Clastres’ lasting contribution to anthropology was to outline a veritable political mode that systematically prevents, rather than aspires toward, the institutionalization of centralized, top-down control. As such, his work was in dialogue with the growing analysis of egalitarianism in American and British anthropology. Like Morton Fried and Richard Lee, Clastres attended to leveling sanctions, fission-fusion dynamics, purposeful economic underproduction, generalized exchange, consensus-based decision-making, and the like; he even wrote the preface to the French edition of Marshall Sahlins’ Stone Age Economics. In contrast to his contemporaries, however, Clastres portrayed so-called “primitive societies” as far more deliberate, more aggressive—and, indeed, more violent—in their structural opposition to coercive power. Other anthropologists wrote about societies who peacefully opted out of hierarchy, voted with their feet, or who simply had no interest in building relations of subordination. Clastres conceived of the primitive world as an outright war against the State. “The war machine is the motor of the social machine,” he wrote. “The primitive social being relies entirely on war, primitive society cannot survive without war. The more war there is, the less unification there is, and the best enemy of the State is war. Primitive society is a society against the State in that it is a society-for-war” (Clastres 1994:166).

He was being provocative. Taking a page from the young Amazonian warriors of his ethnographies, Clastres was setting out to lock horns with his mentor. Lévi-Strauss had proposed that exchange—and, hence, the cessation of violence that exchange demands—was the foundation of primitive society. Clastres concluded that Lévi-Strauss had it wrong, that, on the contrary, cycles of war and alliance between individuals and groups were the very thing that made exchange possible in non-state settings. War was infrastructural, he insisted.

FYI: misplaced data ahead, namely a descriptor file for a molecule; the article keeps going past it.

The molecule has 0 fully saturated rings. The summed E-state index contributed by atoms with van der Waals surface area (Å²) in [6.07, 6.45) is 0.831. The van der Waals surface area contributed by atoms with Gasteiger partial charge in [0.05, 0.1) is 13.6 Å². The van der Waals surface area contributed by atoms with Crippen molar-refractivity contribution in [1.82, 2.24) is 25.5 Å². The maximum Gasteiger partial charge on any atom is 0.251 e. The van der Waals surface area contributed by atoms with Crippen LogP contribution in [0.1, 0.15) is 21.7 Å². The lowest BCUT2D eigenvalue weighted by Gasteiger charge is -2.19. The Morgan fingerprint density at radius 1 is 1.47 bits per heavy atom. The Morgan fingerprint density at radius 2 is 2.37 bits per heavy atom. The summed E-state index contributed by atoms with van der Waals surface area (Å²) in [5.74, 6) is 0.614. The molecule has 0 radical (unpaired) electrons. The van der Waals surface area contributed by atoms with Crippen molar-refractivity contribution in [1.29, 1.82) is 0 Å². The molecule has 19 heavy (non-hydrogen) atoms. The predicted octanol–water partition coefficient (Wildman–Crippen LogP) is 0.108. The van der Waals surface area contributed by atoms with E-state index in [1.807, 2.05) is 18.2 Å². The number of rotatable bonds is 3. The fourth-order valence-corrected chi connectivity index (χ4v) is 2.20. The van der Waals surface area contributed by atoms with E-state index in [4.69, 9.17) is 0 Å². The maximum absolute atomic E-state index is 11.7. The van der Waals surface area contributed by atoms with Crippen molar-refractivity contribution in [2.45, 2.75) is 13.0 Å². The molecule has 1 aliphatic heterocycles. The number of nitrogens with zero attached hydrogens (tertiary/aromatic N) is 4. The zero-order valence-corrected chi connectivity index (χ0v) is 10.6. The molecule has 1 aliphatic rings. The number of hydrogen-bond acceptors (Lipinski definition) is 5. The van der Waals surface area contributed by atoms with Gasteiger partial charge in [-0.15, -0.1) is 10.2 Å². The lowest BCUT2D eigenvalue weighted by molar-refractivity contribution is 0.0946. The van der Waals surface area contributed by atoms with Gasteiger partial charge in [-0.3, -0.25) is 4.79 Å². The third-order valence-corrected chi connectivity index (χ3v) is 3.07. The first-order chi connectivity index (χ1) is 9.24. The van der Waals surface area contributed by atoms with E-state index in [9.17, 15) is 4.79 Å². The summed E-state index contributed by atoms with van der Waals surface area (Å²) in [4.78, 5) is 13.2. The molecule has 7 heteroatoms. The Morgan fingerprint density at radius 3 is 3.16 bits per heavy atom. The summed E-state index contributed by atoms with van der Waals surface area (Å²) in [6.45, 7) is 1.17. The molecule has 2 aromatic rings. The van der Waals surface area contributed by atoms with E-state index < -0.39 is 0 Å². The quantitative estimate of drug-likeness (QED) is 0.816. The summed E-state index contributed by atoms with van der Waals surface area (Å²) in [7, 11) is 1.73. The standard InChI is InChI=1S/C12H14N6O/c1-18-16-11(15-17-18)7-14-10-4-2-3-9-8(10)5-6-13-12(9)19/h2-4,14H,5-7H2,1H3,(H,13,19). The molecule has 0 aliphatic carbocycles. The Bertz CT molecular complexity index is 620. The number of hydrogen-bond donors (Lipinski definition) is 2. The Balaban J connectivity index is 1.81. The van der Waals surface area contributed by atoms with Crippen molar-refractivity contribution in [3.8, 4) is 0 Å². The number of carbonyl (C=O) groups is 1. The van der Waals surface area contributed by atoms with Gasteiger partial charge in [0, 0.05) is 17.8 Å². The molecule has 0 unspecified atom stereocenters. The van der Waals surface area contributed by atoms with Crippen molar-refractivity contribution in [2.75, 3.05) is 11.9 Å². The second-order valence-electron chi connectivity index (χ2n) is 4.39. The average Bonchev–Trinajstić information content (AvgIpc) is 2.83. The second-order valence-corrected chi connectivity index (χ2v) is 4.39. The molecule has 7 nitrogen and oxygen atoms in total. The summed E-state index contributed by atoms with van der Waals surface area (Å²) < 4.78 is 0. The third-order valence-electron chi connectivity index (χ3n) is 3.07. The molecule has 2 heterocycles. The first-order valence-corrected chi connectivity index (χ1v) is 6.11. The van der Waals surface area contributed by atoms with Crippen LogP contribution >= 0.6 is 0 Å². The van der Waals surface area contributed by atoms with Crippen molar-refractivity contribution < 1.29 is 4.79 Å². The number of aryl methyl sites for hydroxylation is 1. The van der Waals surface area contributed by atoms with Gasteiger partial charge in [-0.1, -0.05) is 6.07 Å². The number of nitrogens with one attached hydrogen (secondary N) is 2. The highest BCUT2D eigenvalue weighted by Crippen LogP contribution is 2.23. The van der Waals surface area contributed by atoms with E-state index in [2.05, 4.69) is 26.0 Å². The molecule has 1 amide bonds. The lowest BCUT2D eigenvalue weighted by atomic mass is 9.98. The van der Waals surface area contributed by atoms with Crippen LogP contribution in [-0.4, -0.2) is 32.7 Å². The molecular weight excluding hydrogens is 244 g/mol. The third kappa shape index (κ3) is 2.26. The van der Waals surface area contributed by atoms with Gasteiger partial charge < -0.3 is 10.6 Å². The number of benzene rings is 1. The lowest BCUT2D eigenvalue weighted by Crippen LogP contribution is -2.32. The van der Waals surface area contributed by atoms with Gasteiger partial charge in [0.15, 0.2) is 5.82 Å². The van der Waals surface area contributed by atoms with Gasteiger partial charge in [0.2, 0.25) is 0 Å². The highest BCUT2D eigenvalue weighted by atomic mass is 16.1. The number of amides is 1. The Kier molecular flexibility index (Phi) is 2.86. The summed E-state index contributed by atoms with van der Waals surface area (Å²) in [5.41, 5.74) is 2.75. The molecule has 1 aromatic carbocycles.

His intervention amounted to a radicalization of the functionalist observation that egalitarian societies achieve their egalitarianism through the sharp limits they place on coercive power and authority. Consider how Mary Douglas—a close follower of Lévi-Strauss—understood the role of sorcery in non-state societies. Sorcery is “a form of spiritual power biased towards failure” (2002 [1966]:135, emphasis added), she wrote, observing that a fickle populace will quickly blame any unwanted outcome on an authority’s misuse of his powers, providing grounds for his immediate—and often violent—removal. “Such beliefs correspond to a social system in which authority is weakly defined and has little real sway” (134). To which Clastres effectively asked: but what is the real nature of power here? The “chief” may hold little authority; he may have no real coercive power at his command. But the cage in which he is kept is itself the product of a political and not merely a “spiritual” authority that is vested in the collective. Indeed, the power of sorcery is only biased toward failure from the perspective of the State; for those engaged in the Clastrian war against the State, it is a very successful power indeed.